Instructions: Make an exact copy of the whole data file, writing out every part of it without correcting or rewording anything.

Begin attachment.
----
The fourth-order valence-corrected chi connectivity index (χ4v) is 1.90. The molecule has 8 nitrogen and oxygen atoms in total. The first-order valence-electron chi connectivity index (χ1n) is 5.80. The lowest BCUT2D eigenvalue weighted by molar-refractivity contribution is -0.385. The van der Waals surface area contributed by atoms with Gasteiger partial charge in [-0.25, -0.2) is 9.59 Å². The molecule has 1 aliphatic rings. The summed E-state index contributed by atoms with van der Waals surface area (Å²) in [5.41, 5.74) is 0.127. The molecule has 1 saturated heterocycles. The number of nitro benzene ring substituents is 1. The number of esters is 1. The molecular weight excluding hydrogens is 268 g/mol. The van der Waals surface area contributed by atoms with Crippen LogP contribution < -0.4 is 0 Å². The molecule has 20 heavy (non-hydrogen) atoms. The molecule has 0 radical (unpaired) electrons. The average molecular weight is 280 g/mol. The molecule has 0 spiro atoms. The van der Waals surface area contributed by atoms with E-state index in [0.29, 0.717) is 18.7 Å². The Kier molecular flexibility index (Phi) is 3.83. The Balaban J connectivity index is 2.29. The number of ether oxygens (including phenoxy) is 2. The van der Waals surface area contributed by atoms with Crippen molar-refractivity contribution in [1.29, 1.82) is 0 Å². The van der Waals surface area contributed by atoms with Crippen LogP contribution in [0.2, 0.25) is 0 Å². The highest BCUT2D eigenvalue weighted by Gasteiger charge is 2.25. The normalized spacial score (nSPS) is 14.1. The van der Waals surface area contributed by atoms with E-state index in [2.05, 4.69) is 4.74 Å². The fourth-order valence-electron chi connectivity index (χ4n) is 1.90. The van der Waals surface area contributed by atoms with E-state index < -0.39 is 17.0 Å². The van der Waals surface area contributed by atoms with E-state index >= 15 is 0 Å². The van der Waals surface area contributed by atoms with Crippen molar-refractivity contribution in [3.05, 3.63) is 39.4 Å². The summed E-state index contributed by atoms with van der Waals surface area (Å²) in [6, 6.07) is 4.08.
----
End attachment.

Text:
The fourth-order valence-corrected chi connectivity index (χ4v) is 1.90. The molecule has 8 nitrogen and oxygen atoms in total. The first-order valence-electron chi connectivity index (χ1n) is 5.80. The lowest BCUT2D eigenvalue weighted by molar-refractivity contribution is -0.385. The van der Waals surface area contributed by atoms with Gasteiger partial charge in [-0.25, -0.2) is 9.59 Å². The molecule has 1 aliphatic rings. The summed E-state index contributed by atoms with van der Waals surface area (Å²) in [5.41, 5.74) is 0.127. The molecule has 1 saturated heterocycles. The number of nitro benzene ring substituents is 1. The number of esters is 1. The molecular weight excluding hydrogens is 268 g/mol. The van der Waals surface area contributed by atoms with Crippen LogP contribution < -0.4 is 0 Å². The molecule has 20 heavy (non-hydrogen) atoms. The molecule has 0 radical (unpaired) electrons. The average molecular weight is 280 g/mol. The molecule has 0 spiro atoms. The van der Waals surface area contributed by atoms with E-state index in [0.29, 0.717) is 18.7 Å². The Kier molecular flexibility index (Phi) is 3.83. The Balaban J connectivity index is 2.29. The number of ether oxygens (including phenoxy) is 2. The van der Waals surface area contributed by atoms with Crippen molar-refractivity contribution in [1.29, 1.82) is 0 Å². The van der Waals surface area contributed by atoms with Crippen LogP contribution in [0.2, 0.25) is 0 Å². The highest BCUT2D eigenvalue weighted by Gasteiger charge is 2.25. The normalized spacial score (nSPS) is 14.1. The van der Waals surface area contributed by atoms with E-state index in [2.05, 4.69) is 4.74 Å². The fourth-order valence-electron chi connectivity index (χ4n) is 1.90. The van der Waals surface area contributed by atoms with E-state index < -0.39 is 17.0 Å². The van der Waals surface area contributed by atoms with E-state index >= 15 is 0 Å². The van der Waals surface area contributed by atoms with Crippen molar-refractivity contribution in [3.05, 3.63) is 39.4 Å². The summed E-state index contributed by atoms with van der Waals surface area (Å²) in [6, 6.07) is 4.08.